0
We're unable to sign you in at this time. Please try again in a few minutes.
Retry
We were able to sign you in, but your subscription(s) could not be found. Please try again in a few minutes.
Retry
There may be a problem with your account. Please contact the AMA Service Center to resolve this issue.
Contact the AMA Service Center:
Telephone: 1 (800) 262-2350 or 1 (312) 670-7827  *   Email: subscriptions@jamanetwork.com
Error Message ......
The Rational Clinical Examination | Clinician's Corner

Does This Patient Have Influenza?

Stephanie A. Call, MD, MSPH; Mark A. Vollenweider, MD, MPH; Carlton A. Hornung, PhD, MPH; David L. Simel, MD, MHS; W. Paul McKinney, MD
JAMA. 2005;293(8):987-997. doi:10.1001/jama.293.8.987.
Text Size: A A A
Published online

Context Influenza vaccination lowers, but does not eliminate, the risk of influenza. Making a reliable, rapid clinical diagnosis is essential to appropriate patient management that may be especially important during shortages of antiviral agents caused by high demand.

Objectives To systematically review the precision and accuracy of symptoms and signs of influenza. A secondary objective was to review the operating characteristics of rapid diagnostic tests for influenza (results available in <30 min).

Data Sources Structured search strategy using MEDLINE (January 1966-September 2004) and subsequent searches of bibliographies of retrieved articles to identify articles describing primary studies dealing with the diagnosis of influenza based on clinical signs and symptoms. The MEDLINE search used the Medical Subject Headings EXP influenza or EXP influenza A virus or EXP influenza A virus human or EXP influenza B virus and the Medical Subject Headings or terms EXP sensitivity and specificity or EXP medical history taking or EXP physical examination or EXP reproducibility of results or EXP observer variation or symptoms.mp or clinical signs.mp or sensitivity.mp or specificity.mp.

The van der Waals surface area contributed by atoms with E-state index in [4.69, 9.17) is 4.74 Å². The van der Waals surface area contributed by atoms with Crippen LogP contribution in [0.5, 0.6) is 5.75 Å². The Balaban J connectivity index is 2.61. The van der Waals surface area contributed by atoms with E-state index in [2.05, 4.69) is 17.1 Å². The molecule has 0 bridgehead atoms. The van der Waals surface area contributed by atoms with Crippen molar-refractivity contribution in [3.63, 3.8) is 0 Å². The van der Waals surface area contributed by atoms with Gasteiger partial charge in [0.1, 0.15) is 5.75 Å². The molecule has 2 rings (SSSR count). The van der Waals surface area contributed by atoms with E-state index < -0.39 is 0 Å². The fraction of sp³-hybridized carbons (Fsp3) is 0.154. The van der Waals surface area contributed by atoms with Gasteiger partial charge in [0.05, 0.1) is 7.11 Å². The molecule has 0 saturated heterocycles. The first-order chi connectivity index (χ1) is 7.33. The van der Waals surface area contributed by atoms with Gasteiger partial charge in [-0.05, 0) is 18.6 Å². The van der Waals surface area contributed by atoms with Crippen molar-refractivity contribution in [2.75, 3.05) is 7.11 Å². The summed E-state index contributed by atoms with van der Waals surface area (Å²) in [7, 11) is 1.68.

Study Selection Of 915 identified articles on clinical assessment of influenza-related illness, 17 contained data on the operating characteristics of symptoms and signs using an independent criterion standard. Of these, 11 were eliminated based on 4 inclusion criteria and availability of nonduplicative primary data.

Data Extraction Two authors independently reviewed and abstracted data for estimating the likelihood ratios (LRs) of clinical diagnostic findings. Differences were resolved by discussion and consensus.

Data Synthesis No symptom or sign had a summary LR greater than 2 in studies that enrolled patients without regard to age. For decreasing the likelihood of influenza, the absence of fever (LR, 0.40; 95% confidence interval [CI], 0.25-0.66), cough (LR, 0.42; 95% CI, 0.31-0.57), or nasal congestion (LR, 0.49; 95% CI, 0.42-0.59) were the only findings that had summary LRs less than 0.5. In studies limited to patients aged 60 years or older, the combination of fever, cough, and acute onset (LR, 5.4; 95% CI, 3.8-7.7), fever and cough (LR, 5.0; 95% CI, 3.5-6.9), fever alone (LR, 3.8; 95% CI, 2.8-5.0), malaise (LR, 2.6; 95% CI, 2.2-3.1), and chills (LR, 2.6; 95% CI, 2.0-3.2) increased the likelihood of influenza to the greatest degree. The presence of sneezing among older patients made influenza less likely (LR, 0.47; 95% CI, 0.24-0.92).

Conclusions Clinical findings identify patients with influenza-like illness but are not particularly useful for confirming or excluding the diagnosis of influenza. Clinicians should use timely epidemiologic data to ascertain if influenza is circulating in their communities, then either treat patients with influenza-like illness empirically or obtain a rapid influenza test to assist with management decisions.

Figures in this Article

Topics

influenza

Sign in

Create a free personal account to sign up for alerts, share articles, and more.

Purchase Options

• Buy this article
• Subscribe to the journal

First Page Preview

View Large
First page PDF preview

Figures

Figure. Centers for Disease Control and Prevention Weekly Report: Influenza Summary Update, Week Ending December 6, 2003—Week 49
Graphic Jump Location

Tables

References

CME


You need to register in order to view this quiz.

Multimedia

Some tools below are only available to our subscribers or users with an online account.

Web of Science® Times Cited: 162

Sign in

Create a free personal account to sign up for alerts, share articles, and more.

Purchase Options

• Buy this article
• Subscribe to the journal

Related Content

Customize your page view by dragging & repositioning the boxes below.

See Also...
Articles Related By Topic
Related Collections
PubMed Articles
B Cells in Pregnancy: Functional Promiscuity or Tailored Function? Biol Reprod Published online Nov 26, 2014.;
Jobs
JAMAevidence.com

Users' Guides to the Medical Literature
Influenza

The Rational Clinical Examination
Make the Diagnosis: Influenza

brightcove.createExperiences();